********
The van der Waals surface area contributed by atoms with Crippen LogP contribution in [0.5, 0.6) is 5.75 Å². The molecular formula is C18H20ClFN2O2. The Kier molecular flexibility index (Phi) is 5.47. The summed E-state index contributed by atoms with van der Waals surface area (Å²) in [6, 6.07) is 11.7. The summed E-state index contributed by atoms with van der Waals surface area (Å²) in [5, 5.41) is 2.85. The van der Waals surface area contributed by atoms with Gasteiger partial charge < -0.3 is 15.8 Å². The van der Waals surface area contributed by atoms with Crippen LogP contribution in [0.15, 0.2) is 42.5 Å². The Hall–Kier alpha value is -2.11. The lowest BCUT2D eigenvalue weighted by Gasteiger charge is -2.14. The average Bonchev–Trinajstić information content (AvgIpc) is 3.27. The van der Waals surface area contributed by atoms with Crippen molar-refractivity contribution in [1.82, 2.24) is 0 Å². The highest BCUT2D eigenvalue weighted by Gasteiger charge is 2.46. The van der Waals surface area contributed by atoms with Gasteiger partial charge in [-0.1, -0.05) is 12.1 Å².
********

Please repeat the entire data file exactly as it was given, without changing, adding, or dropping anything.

The van der Waals surface area contributed by atoms with Crippen LogP contribution in [0.5, 0.6) is 5.75 Å². The molecular formula is C18H20ClFN2O2. The Kier molecular flexibility index (Phi) is 5.47. The summed E-state index contributed by atoms with van der Waals surface area (Å²) in [6, 6.07) is 11.7. The summed E-state index contributed by atoms with van der Waals surface area (Å²) in [5, 5.41) is 2.85. The van der Waals surface area contributed by atoms with Gasteiger partial charge < -0.3 is 15.8 Å². The van der Waals surface area contributed by atoms with Crippen LogP contribution in [0.15, 0.2) is 42.5 Å². The Hall–Kier alpha value is -2.11. The lowest BCUT2D eigenvalue weighted by Gasteiger charge is -2.14. The average Bonchev–Trinajstić information content (AvgIpc) is 3.27. The van der Waals surface area contributed by atoms with Crippen molar-refractivity contribution in [1.82, 2.24) is 0 Å². The highest BCUT2D eigenvalue weighted by Gasteiger charge is 2.46. The van der Waals surface area contributed by atoms with Gasteiger partial charge in [-0.1, -0.05) is 12.1 Å².